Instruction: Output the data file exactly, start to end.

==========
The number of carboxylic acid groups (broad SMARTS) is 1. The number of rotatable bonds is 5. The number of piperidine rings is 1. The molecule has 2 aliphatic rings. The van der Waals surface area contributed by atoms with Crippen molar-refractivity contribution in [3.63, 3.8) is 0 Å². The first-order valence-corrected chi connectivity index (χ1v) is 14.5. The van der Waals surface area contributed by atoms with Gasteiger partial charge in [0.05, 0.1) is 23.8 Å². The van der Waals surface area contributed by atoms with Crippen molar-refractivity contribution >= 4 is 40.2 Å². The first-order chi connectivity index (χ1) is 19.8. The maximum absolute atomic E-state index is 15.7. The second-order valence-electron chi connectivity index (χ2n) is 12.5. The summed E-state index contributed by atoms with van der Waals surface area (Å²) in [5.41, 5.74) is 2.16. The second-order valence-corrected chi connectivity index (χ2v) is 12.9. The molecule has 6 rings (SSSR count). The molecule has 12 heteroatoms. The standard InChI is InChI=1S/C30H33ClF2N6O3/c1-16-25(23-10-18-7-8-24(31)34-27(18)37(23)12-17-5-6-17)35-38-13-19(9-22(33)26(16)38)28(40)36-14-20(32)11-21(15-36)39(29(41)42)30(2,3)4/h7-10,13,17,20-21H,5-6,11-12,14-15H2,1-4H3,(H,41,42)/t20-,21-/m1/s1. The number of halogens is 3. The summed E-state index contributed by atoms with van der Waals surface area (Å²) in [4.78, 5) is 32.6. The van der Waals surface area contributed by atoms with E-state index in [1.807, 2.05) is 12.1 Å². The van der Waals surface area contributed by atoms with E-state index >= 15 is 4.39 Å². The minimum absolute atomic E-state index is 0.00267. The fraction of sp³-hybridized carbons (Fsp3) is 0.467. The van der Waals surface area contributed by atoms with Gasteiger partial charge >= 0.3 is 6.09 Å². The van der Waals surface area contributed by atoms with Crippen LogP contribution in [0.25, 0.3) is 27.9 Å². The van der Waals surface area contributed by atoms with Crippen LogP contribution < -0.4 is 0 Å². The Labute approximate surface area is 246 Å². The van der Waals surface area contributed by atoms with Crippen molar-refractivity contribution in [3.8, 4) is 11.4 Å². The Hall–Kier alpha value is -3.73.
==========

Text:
The number of carboxylic acid groups (broad SMARTS) is 1. The number of rotatable bonds is 5. The number of piperidine rings is 1. The molecule has 2 aliphatic rings. The van der Waals surface area contributed by atoms with Crippen molar-refractivity contribution in [3.63, 3.8) is 0 Å². The first-order valence-corrected chi connectivity index (χ1v) is 14.5. The van der Waals surface area contributed by atoms with Gasteiger partial charge in [0.05, 0.1) is 23.8 Å². The van der Waals surface area contributed by atoms with Crippen molar-refractivity contribution >= 4 is 40.2 Å². The first-order chi connectivity index (χ1) is 19.8. The maximum absolute atomic E-state index is 15.7. The second-order valence-electron chi connectivity index (χ2n) is 12.5. The summed E-state index contributed by atoms with van der Waals surface area (Å²) in [5.41, 5.74) is 2.16. The second-order valence-corrected chi connectivity index (χ2v) is 12.9. The molecule has 6 rings (SSSR count). The molecule has 12 heteroatoms. The standard InChI is InChI=1S/C30H33ClF2N6O3/c1-16-25(23-10-18-7-8-24(31)34-27(18)37(23)12-17-5-6-17)35-38-13-19(9-22(33)26(16)38)28(40)36-14-20(32)11-21(15-36)39(29(41)42)30(2,3)4/h7-10,13,17,20-21H,5-6,11-12,14-15H2,1-4H3,(H,41,42)/t20-,21-/m1/s1. The number of halogens is 3. The summed E-state index contributed by atoms with van der Waals surface area (Å²) in [4.78, 5) is 32.6. The van der Waals surface area contributed by atoms with E-state index in [1.807, 2.05) is 12.1 Å². The van der Waals surface area contributed by atoms with E-state index >= 15 is 4.39 Å². The minimum absolute atomic E-state index is 0.00267. The fraction of sp³-hybridized carbons (Fsp3) is 0.467. The van der Waals surface area contributed by atoms with Gasteiger partial charge >= 0.3 is 6.09 Å². The van der Waals surface area contributed by atoms with Crippen LogP contribution in [0.25, 0.3) is 27.9 Å². The van der Waals surface area contributed by atoms with Crippen LogP contribution < -0.4 is 0 Å². The Labute approximate surface area is 246 Å². The van der Waals surface area contributed by atoms with Crippen molar-refractivity contribution in [3.8, 4) is 11.4 Å². The Hall–Kier alpha value is -3.73.